The 13th arrondissement of Paris, also known as arrondissement of Gobelins, is one of the 20 arrondissements of the capital city of France. The 13th arrondissement is the reflection of a new young and accessible Paris. Eclectic and bubbling with culture, it reveals multiple facets. Cosmopolitan, resolutely innovative and dynamic, but also popular.
Best known for the China town in Paris, the 13th arrondissement home to Paris’s principal Asian community. The Quartier Asiatique, contains many high-rise apartment buildings. The 13th arrondissement also hosts the Bibliothèque François Mitterrand and the newly built business district of Paris Rive Gauche.
The 13th arrondissement of Paris is primarily a residential and business district in the southeast of Paris, on the Left Bank of the Seine. The heart of the arrondissement is the Place d’Italie. Circular in shape, it is the meeting point of the main avenues and boulevards of the borough, as well as the metro lines. This is where the districts of the arrondissement meet: Butte-aux-Cailles, Les Gobelins, Asian district. The Paris Rive Gauche area, being built along the Seine.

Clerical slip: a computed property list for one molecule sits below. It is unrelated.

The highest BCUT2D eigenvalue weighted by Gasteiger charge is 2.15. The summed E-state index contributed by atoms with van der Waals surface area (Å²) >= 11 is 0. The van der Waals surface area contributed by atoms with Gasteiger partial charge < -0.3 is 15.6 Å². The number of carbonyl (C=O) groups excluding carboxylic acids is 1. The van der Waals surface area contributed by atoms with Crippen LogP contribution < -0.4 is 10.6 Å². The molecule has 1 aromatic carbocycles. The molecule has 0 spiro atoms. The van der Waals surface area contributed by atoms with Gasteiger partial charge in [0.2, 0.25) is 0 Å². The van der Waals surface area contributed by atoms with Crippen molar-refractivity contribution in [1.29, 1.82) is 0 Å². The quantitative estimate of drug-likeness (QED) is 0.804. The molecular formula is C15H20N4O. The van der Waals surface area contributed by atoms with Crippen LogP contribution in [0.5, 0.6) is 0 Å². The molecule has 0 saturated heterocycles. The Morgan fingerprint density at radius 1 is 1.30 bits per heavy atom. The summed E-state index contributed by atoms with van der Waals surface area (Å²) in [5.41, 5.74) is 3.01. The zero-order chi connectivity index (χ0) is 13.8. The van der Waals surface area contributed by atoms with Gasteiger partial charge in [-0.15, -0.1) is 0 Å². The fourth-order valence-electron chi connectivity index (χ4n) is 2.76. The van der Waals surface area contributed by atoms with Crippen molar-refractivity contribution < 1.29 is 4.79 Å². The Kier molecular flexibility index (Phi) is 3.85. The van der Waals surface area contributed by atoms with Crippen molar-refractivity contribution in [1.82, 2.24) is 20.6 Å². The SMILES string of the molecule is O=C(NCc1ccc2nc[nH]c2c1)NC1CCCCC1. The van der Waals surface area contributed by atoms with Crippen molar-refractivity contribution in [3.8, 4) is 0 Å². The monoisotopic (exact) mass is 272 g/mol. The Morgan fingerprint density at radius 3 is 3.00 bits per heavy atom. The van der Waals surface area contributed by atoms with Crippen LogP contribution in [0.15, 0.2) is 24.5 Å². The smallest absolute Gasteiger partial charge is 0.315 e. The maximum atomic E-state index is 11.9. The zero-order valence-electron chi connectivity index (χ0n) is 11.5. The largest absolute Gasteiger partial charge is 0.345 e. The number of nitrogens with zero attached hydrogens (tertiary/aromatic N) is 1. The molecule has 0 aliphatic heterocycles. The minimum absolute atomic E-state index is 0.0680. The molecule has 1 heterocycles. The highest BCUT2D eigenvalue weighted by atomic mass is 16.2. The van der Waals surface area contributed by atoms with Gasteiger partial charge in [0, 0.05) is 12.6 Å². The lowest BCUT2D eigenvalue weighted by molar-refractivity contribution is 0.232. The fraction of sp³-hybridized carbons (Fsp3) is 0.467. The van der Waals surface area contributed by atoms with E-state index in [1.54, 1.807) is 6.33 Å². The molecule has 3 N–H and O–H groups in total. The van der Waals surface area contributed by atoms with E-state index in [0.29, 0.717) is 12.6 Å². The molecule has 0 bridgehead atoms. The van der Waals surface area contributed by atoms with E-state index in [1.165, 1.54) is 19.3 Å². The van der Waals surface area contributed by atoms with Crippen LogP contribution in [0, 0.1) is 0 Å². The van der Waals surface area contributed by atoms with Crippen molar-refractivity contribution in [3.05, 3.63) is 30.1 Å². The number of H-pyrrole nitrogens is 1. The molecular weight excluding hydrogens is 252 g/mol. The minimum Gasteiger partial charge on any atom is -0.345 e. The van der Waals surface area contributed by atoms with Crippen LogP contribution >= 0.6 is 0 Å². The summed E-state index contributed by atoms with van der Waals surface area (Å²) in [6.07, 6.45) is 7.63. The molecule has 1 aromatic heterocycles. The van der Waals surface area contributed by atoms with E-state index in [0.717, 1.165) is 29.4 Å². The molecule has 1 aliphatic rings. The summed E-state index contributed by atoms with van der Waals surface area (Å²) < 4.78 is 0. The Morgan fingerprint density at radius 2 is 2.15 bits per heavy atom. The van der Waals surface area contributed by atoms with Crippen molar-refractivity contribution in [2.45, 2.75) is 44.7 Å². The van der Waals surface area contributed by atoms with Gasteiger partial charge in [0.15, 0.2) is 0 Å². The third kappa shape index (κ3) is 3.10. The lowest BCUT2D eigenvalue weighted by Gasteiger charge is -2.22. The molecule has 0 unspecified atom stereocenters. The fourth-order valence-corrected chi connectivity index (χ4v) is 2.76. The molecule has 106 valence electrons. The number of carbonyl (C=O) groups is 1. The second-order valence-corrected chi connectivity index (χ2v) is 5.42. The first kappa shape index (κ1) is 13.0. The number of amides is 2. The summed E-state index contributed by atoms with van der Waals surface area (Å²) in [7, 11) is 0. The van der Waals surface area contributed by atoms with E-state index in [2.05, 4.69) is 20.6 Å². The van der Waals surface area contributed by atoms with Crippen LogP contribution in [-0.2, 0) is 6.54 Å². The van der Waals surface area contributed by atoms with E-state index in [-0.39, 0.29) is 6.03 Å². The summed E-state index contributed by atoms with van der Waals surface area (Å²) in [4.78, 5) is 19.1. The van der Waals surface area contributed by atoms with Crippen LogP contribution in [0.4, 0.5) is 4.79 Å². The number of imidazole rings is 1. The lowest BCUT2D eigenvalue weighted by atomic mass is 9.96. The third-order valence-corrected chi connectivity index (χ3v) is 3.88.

Due to the lack of well-known attractions, the 13th arrondissement not usually as a recommended tourist destination, But the increasingly rich Parisian culture has gradually filled the streets, such as bourgeois neighbourhoods and gardens, and dazzling graffiti and murals, makes the area full of sence of Parisian life.
The 13th arrondissement is a part of new development of the Paris rive gauche district, the second large-scale urbanism project which will bring a new gradually emerging Paris. To the west of the PRG, along avenue de Tolbiac is the first of these urbanism projects, Les Olympiades, with its raised esplanade and the latest of the Paris Meteor (high-speed metro) stops, Les Olympiades.